I come to you bearing no new news.
Of course, I must immediately retract and repudiate that. The news is always as new and holy as the day itself. The tulips are a little curlier, and the lilies are starting, and Talena just yawned in an entirely novel way, and there will be tiny world-changing kindnesses strewn throughout the world and your hours.
May we all have eyes to see and ears to hear.
But we’re forgetful creatures, looking down and ear-plugged, so let’s be gentle and honest with ourselves. Back in the soil where most of us spend our days and our thoughts, there’s nothing new, exactly.
We’re still under quarantine.
We can’t get our nails did or kiss our elderly uncles.
We can’t go to the grand opera or the corner bakery.
We can’t prance into Tabby’s Place, hugging cats and each other and normalcy with abandon.
Jonathan pointed out yesterday that, here in central NJ, it’s been eight weeks of All This. That’s long enough to fall in love, learn a good bit of Italian, and unlearn…well, normalcy.
It appears the cats are, as usual, leading the way with this (unlearning normalcy, that is; rumors of Suite B singing O Mio Babbino Caro from the ramps with a perfect Neapolitan accent have not yet been substantiated). They are delightfully down with the unreal reality that has become normality.
Sketch is doing her part to monitor our inventory of paper products.
Hope is climbing every mountain of Amazon boxes (and ordering fancy fish-flavored K-cups at night).
The Community cats are tripling up in the windows and tripping the light fantastic through their room, no longer confused by the lack of humans. (Emptier room = wider stage = all the more floor to skitter along like bocce balls.)
The cats are all, frankly, quite comfortable with this new arrangement, now oblivious to the fact that it’s “new.” They have settled in and shone on and set their sights on making the best of this, forever if necessary.
Everything new has become comfortably old.
Can you blame me for wondering if they’ve forgotten us?
Maybe they’ve gotten too comfortable with their dozen humans, realizing they don’t need the rest of us after all.
Maybe they’re rocking this routine too hard, the boxes and the silences and the calm.
Maybe they will have a hard time when everything old — o mio old life caro! — becomes new again. Will it be too new? Will they re-embrace us?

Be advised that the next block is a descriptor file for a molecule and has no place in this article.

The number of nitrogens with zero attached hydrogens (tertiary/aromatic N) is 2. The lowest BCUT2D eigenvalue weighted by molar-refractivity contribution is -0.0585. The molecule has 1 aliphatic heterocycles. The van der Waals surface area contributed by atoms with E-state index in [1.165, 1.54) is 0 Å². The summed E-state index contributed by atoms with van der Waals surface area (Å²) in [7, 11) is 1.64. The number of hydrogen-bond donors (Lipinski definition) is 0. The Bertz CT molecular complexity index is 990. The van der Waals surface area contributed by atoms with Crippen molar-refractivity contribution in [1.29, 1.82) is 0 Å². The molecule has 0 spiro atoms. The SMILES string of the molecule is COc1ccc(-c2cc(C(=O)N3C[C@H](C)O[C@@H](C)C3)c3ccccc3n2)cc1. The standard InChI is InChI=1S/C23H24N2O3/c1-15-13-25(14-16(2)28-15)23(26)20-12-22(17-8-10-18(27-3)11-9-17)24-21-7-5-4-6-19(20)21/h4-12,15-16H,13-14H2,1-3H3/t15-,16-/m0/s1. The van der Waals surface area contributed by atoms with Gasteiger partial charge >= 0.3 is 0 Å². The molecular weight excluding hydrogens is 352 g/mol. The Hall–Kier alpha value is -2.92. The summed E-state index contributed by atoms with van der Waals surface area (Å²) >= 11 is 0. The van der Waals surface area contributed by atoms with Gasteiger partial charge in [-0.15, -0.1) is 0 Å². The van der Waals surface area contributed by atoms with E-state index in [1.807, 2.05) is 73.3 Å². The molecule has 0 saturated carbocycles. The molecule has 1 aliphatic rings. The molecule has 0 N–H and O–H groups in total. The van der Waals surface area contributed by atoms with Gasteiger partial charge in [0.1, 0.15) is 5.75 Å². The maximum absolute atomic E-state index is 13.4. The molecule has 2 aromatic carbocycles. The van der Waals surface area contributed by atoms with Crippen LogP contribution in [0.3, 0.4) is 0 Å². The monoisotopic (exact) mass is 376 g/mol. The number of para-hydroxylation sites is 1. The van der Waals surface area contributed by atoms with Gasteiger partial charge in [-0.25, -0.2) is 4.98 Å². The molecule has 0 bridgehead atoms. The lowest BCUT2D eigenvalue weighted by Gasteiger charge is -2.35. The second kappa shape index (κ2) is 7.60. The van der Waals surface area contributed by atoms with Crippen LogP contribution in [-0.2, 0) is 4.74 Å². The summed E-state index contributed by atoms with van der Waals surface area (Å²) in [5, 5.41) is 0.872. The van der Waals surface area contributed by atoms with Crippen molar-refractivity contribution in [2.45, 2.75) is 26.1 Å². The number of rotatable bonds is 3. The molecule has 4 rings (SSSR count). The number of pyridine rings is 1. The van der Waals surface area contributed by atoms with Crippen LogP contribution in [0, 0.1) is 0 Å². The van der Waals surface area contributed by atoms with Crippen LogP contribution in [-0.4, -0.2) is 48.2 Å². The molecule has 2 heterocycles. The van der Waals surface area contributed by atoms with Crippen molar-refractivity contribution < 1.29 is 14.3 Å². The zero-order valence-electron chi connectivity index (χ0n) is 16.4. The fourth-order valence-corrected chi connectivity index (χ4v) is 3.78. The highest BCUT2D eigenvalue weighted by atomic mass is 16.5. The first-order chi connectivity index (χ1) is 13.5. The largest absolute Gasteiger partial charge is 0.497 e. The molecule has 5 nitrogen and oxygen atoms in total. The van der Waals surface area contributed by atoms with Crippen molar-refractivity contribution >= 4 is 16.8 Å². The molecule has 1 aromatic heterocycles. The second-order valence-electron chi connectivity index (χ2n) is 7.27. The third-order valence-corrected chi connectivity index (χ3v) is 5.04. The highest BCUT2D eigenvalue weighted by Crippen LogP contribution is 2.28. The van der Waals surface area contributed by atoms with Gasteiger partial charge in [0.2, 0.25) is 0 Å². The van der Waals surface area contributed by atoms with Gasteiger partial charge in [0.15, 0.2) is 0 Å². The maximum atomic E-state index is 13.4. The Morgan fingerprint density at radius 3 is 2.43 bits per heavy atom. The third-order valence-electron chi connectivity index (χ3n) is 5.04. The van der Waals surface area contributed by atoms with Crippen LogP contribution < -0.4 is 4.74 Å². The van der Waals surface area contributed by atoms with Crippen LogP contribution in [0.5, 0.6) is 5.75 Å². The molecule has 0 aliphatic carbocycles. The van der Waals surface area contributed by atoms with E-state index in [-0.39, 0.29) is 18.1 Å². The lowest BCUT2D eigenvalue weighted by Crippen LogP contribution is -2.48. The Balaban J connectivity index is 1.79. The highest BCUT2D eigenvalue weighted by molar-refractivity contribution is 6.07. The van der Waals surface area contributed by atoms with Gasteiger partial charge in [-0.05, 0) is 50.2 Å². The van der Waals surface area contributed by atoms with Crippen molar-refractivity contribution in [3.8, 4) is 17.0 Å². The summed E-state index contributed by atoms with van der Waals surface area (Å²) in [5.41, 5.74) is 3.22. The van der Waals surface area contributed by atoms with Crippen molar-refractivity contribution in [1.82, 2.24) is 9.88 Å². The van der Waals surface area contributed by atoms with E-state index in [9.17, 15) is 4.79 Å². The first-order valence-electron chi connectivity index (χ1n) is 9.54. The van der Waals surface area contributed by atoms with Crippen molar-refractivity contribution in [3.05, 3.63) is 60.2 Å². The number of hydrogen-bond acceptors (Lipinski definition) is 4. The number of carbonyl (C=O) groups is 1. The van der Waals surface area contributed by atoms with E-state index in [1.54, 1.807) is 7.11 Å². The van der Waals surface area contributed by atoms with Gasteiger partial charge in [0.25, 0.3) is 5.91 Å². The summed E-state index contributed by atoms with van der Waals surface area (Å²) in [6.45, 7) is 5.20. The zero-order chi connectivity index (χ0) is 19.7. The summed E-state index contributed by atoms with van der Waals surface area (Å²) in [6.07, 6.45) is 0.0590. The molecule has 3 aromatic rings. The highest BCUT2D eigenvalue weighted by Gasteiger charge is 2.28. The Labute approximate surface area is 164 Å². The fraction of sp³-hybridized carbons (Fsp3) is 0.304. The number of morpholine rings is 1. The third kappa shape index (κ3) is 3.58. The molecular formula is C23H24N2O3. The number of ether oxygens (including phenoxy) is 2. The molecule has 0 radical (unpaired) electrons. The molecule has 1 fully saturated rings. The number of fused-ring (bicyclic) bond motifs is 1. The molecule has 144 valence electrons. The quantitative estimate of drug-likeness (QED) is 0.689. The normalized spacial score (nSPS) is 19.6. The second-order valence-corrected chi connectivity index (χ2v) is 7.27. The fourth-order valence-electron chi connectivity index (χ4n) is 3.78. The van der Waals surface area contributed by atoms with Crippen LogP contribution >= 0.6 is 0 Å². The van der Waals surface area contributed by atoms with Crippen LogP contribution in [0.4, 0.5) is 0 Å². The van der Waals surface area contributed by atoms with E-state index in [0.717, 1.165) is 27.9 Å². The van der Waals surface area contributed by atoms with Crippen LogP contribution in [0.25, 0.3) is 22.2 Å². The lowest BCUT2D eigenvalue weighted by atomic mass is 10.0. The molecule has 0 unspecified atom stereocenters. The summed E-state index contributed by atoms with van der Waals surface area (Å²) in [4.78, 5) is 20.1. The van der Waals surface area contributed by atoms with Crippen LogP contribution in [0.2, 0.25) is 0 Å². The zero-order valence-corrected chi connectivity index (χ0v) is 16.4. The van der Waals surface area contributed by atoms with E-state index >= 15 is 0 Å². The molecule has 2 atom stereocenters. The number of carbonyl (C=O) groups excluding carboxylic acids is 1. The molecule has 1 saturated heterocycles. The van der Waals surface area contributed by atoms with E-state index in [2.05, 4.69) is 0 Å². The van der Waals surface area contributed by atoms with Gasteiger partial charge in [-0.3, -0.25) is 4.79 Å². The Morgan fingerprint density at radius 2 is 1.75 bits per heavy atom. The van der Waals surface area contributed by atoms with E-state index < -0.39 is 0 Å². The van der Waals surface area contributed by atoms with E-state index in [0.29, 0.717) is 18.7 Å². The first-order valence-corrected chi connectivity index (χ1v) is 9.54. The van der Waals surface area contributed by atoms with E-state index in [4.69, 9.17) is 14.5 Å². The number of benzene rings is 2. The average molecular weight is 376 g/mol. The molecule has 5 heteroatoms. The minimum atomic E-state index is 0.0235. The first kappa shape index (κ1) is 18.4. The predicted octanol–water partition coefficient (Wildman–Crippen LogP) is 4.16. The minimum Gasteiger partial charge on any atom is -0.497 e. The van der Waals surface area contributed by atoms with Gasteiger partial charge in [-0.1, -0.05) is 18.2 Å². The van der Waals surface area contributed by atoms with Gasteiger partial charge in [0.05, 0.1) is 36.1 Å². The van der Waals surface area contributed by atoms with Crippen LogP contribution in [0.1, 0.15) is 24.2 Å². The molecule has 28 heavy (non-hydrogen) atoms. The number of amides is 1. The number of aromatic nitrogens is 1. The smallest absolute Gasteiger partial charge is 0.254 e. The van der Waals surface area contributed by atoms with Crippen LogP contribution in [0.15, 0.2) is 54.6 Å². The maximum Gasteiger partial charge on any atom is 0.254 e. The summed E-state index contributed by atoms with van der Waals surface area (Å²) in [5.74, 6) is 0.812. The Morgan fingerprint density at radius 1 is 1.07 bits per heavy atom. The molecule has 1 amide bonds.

Will we re-embrace us, the old us and the old world, whatever its new incarnation might be?
Maybe that’s what I really fear here. The cats, in their infinite wisdom, will welcome us back with bliss, perhaps after some very brief bafflement. (“You’re back! You look weirder than ever! Bring forth the fish mush!”)
It’s us who have some readjusting to do.
And can I tell you a secret?
The truth is, there is news, bits and bobs of it in far-from-Jersey places, and the old normal is nibbling its way back. I will welcome it, as we all will. But shining in the distance, it’s a little bit daunting.
Maybe I’ve gotten too comfortable with my Rapunzel life of quiet quarantine and carefully-managed safety.
Maybe I’m rocking this routine too hard, the identical days and the sense of security and even the infernal Zoom meetings.
Maybe I will have a hard time when everything old becomes new, so very new, again. Will it be too strange to smile at each other through masks? Will I tremble like a leaf in Giant? Will I weep so hard I actually disintegrate into human sparkles when I first lay eyes and hands on Bucca?
I must trust.
I must believe.
I must rest in the fact that, when the time comes, we’ll all be given the courage and the confidence and the zinging zest we need to embrace our old life’s new form.
If you described the global pandemic to us back in, say, November, we wouldn’t have thought we’d have the grit and humor and mercy to get through All This. We’d have been scared and shaken and probably accused you of being daft as a brush.
But here we are, tougher and braver and kinder and sturdier than we could have imagined.
When the time comes, we’ll be given what we need, new enough to face the day and familiar enough to steady our knees. Old and new will do the tarantella, learning each other’s moves and moods and teaching us all we need to know.
And somehow, through each unimaginably new day, we will flow.